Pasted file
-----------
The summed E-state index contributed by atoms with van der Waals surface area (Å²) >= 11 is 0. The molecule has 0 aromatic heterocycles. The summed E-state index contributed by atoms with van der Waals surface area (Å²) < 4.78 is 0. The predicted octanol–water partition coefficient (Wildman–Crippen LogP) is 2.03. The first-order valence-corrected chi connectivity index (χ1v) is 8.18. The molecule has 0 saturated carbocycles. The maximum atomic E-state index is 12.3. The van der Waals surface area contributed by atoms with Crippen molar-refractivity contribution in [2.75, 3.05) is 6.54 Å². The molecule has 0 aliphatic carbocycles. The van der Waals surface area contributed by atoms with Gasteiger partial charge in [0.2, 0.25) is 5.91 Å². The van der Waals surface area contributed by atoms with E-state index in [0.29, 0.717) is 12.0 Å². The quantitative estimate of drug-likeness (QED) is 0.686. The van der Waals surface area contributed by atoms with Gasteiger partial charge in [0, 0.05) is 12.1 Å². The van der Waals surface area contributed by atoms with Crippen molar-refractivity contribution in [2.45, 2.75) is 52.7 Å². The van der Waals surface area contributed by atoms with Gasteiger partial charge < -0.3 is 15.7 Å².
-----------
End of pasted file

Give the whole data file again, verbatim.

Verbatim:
The summed E-state index contributed by atoms with van der Waals surface area (Å²) >= 11 is 0. The molecule has 0 aromatic heterocycles. The summed E-state index contributed by atoms with van der Waals surface area (Å²) < 4.78 is 0. The predicted octanol–water partition coefficient (Wildman–Crippen LogP) is 2.03. The first-order valence-corrected chi connectivity index (χ1v) is 8.18. The molecule has 0 saturated carbocycles. The maximum atomic E-state index is 12.3. The van der Waals surface area contributed by atoms with Crippen molar-refractivity contribution in [2.75, 3.05) is 6.54 Å². The molecule has 0 aliphatic carbocycles. The van der Waals surface area contributed by atoms with Gasteiger partial charge in [0.2, 0.25) is 5.91 Å². The van der Waals surface area contributed by atoms with E-state index in [0.29, 0.717) is 12.0 Å². The quantitative estimate of drug-likeness (QED) is 0.686. The van der Waals surface area contributed by atoms with Gasteiger partial charge in [0, 0.05) is 12.1 Å². The van der Waals surface area contributed by atoms with Crippen molar-refractivity contribution in [2.45, 2.75) is 52.7 Å². The van der Waals surface area contributed by atoms with Gasteiger partial charge < -0.3 is 15.7 Å².